That Dastardly Pirate in my Head

Days Without Pirate Attack:

Days Without Pirate Attack:

One excellent source of ideas and inspiration for my practice is Cheri Huber. In a recent blog post, she wrote something that opened another door for me.

“As long as we’re in relationship with the voices, nothing we do “counts.” No matter what we do, the behaviors are compared to an imaginary “way I really am” and are used as proof that I am what self-hate says I am.
I work hard, I’m kind to those around me, I even volunteer to assist those less fortunate, but the voices quickly point out that I’m pretending to be a good person. I’m faking kindness and concern, while deep down I’m selfish and judgmental—not to mention lazy, incompetent, greedy, and hateful.
How does self-hate come up with all that? It’s projecting. It says I am what it is.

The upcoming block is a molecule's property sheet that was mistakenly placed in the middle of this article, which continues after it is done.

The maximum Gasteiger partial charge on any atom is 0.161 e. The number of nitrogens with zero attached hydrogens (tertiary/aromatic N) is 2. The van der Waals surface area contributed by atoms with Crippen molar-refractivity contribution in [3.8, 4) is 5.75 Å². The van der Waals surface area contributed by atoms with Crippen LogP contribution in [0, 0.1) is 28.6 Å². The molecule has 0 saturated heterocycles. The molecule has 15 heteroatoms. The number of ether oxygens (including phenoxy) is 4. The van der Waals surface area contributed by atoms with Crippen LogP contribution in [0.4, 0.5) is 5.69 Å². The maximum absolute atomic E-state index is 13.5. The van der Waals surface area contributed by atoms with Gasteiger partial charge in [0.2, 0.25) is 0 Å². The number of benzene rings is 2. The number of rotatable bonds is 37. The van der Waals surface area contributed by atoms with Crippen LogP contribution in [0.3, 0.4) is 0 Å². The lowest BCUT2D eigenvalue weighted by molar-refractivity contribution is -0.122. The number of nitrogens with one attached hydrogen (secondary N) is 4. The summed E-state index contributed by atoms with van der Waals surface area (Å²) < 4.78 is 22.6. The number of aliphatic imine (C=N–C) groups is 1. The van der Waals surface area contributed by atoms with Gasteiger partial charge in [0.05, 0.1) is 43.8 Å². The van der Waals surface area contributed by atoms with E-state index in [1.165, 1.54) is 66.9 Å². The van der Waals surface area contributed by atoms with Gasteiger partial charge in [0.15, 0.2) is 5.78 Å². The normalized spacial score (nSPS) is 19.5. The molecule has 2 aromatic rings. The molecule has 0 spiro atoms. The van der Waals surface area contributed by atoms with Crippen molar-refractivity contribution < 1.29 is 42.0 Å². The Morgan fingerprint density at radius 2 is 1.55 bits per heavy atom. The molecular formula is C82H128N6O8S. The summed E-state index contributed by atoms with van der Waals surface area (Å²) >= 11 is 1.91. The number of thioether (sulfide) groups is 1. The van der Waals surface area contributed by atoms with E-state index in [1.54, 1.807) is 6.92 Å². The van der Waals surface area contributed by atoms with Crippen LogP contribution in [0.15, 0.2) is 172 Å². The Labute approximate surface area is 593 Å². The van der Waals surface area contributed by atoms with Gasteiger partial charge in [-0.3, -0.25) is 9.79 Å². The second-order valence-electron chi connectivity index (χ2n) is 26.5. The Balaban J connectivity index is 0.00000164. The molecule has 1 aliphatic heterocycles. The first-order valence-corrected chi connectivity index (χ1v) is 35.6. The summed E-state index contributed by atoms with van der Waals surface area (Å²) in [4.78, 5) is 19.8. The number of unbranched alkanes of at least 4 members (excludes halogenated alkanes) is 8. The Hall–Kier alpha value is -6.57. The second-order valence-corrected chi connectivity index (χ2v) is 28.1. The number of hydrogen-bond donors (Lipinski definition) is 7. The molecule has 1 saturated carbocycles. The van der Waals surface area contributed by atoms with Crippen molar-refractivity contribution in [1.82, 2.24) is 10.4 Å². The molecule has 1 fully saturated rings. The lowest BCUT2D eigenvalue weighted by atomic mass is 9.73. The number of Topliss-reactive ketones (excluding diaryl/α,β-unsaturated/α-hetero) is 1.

And just in case that doesn’t do the trick, self-hate says that the fact that I “have” self-hate is proof there’s something wrong with me!”

After I read that, I realized one belief holding me back from letting go of the critical voices is my attachment to the “positive” voice: the one that says, “You’re the smartest one here!” “You see what the others don’t!” . . . and more. BUT, they are like the god Janus; they are two sides to the same coin, and neither is real.

Honestly, this is frightening. The positive voice has been what I relied upon my whole life to overcome the feelings from the negative voice of unworthiness and shame. As I breathe into the idea of letting them both go, I appreciate all they have done for me over the years, but it’s time they retired. Maybe to a nice little place where they can sit side-by-side on the Gulf coast.

Read the entire post and archive here:


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